Valarie Kaur, an activist who grew up in a Sikh family in California, writes about relating to adversaries in her book See No Stranger. “Deep listening is an act of surrender. We risk being changed by what we hear. The most critical part of listening is asking what is at stake for the other person. I try to understand what matters to them, not what I think matters.”

As I read Valarie’s words, I realized I do this instinctively as a journalist, in an attempt to coax from my interview subjects an accurate picture of who they are. Yet when I engage with a friend or family member, my defenses go up and I want to interrupt or rebut them. I have to force myself to attend to their perspective before presenting my own. Listening to the heartfelt story of, say, a transgender person, or a woman who has undergone an abortion, helps reveal “the other” as a fellow human being rather than a stereotype.

Listening is key to getting along

Kaur continues, “How do we listen to someone when their beliefs are disgusting? Or enraging? Or terrifying? …An invisible wall forms between us and them, a chasm that seems impossible to cross.… In these moments, we can choose to remember that the goal of listening is not to feel empathy for our opponents, or validate their ideas, or even change their mind in the moment. Our goal is to understand them.”

Maybe that person will in turn wonder about me, and listen to my point of view. Or, maybe they won’t. Kaur adds, “It doesn’t matter as long as the primary goal of listening is to deepen my own understanding. Listening does not grant the other side legitimacy. It grants them humanity—and preserves our own.”

By deep listening, we lay a path for grace to do its work.

Dr. Diana Pavlac Glyer, a professor at Azusa Pacific University, tells of an occasion when a conversation with a good friend escalated into an argument involving tears, screaming, and rude accusations. After about an hour and a half, the friend looked at her and said, “I completely and utterly disagree with you, but I love the reasons why you believe what you do.”

US Mexico border wall

I can envision a similar conversation in which someone opposed to illegal immigration says to an opponent, “I completely disagree with you about a border wall, but I love the compassion you have for families who leave their home country to give their kids a chance to escape the violence there.” Or, a response from the other side of the political spectrum: “I utterly disagree with you about abortion, but I love your consistency in caring for human lives, even the unborn.”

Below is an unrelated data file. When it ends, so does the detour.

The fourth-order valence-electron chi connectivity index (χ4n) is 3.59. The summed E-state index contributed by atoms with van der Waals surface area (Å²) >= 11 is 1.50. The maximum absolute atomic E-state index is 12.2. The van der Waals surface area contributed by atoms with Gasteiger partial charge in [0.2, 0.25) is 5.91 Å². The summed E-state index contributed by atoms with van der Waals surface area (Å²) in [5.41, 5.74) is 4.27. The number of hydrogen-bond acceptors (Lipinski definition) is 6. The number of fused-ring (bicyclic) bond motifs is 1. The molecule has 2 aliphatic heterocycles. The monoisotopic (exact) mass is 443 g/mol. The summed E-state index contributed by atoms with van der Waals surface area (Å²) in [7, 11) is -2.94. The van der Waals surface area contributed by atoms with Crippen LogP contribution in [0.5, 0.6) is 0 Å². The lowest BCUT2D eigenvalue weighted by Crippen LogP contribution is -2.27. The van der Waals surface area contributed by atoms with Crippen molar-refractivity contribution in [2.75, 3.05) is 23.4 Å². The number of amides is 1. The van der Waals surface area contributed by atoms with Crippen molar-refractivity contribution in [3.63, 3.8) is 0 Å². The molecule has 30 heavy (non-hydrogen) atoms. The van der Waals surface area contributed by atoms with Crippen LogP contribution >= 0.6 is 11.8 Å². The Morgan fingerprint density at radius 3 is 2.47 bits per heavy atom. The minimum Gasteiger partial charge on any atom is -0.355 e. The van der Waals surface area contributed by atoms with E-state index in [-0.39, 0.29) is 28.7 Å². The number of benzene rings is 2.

Although such conversations will rarely change another’s mind, they may in time help build a bridge over a chasm that seems impossible to cross. In a nation as divided as ours, we have to start somewhere.






*Christianity Today article:

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28 responses to “Getting Along”

  1. Mark Fitzgerald says:

    Great stuff Philip! Enjoyed your memoir too. Just wondering, have you checked out Jordan Peterson yet?

  2. Calvin says:

    Thought provoking and challenging once again. Thank you for this. As a South African this is still a big challenge for us as a nation to grapple with. Issues of sexuality, illegal immigration, political differences given our history. You are either on the left or the right and we have to get better at listening. Thank you.

  3. Ken Steckert says:

    “Politics is an adversary sport, and Christians are still learning how to play it.” Hmmmm … If Christian has anything to do with the namesake, not sure why any attempts are being made in this sport.

    Great reminder in understanding begins with deep listening. All very good, and very much missing today on all sides. And Christians who look like the namesake should be leading in modeling this.

  4. To “love deeply”, as Jesus taught Peter,
    requires an ocean of humility. Thus, in grief and belief, Peter tore off his clothes, jumped off the boat, and swam to Jesus waiting on the shore.
    Word of love=God Power.
    Meredith Bunting

  5. Rose Mason says:

    I sorely needed to see this.
    I recently read something by someone that I like. I immediately disagreed.
    Fumed about her ideas for a full day.
    Later, read something that I thought was more peaceful, forgave myself for my instant ire.

    Listening to respond. Instead to listening to talk. Can be very challenging.
    I loved the responses from others as well.
    Will pull down: What’s So Amazing about Grace. Time to give it a re-read.
    Thanks for your kind words. You are a balm in Gilead.

  6. Bradley Robertson says:

    Hi Philip, Thank-you for your consistent growth in too deep grace and sharing your journeys with us who are reaching for this.